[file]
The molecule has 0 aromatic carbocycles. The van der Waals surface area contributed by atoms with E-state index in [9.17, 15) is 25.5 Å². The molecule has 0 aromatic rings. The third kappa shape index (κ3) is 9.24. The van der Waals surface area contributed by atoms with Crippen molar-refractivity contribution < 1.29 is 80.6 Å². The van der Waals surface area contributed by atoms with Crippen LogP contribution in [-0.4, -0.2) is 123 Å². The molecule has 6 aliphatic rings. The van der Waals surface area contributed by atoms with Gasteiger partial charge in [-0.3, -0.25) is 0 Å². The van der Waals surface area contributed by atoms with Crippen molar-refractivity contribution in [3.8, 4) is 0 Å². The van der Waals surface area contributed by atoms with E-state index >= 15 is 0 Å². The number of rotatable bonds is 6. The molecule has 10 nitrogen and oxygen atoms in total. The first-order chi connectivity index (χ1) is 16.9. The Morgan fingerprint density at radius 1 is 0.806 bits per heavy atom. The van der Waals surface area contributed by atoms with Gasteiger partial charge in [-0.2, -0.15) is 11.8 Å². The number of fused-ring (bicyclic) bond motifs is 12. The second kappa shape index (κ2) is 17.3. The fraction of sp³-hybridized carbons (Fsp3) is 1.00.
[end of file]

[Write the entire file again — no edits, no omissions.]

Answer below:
The molecule has 0 aromatic carbocycles. The van der Waals surface area contributed by atoms with E-state index in [9.17, 15) is 25.5 Å². The molecule has 0 aromatic rings. The third kappa shape index (κ3) is 9.24. The van der Waals surface area contributed by atoms with Crippen molar-refractivity contribution < 1.29 is 80.6 Å². The van der Waals surface area contributed by atoms with Crippen LogP contribution in [-0.4, -0.2) is 123 Å². The molecule has 6 aliphatic rings. The van der Waals surface area contributed by atoms with Gasteiger partial charge in [-0.3, -0.25) is 0 Å². The van der Waals surface area contributed by atoms with Crippen molar-refractivity contribution in [3.8, 4) is 0 Å². The van der Waals surface area contributed by atoms with E-state index >= 15 is 0 Å². The number of rotatable bonds is 6. The molecule has 10 nitrogen and oxygen atoms in total. The first-order chi connectivity index (χ1) is 16.9. The Morgan fingerprint density at radius 1 is 0.806 bits per heavy atom. The van der Waals surface area contributed by atoms with Gasteiger partial charge in [-0.2, -0.15) is 11.8 Å². The number of fused-ring (bicyclic) bond motifs is 12. The second kappa shape index (κ2) is 17.3. The fraction of sp³-hybridized carbons (Fsp3) is 1.00.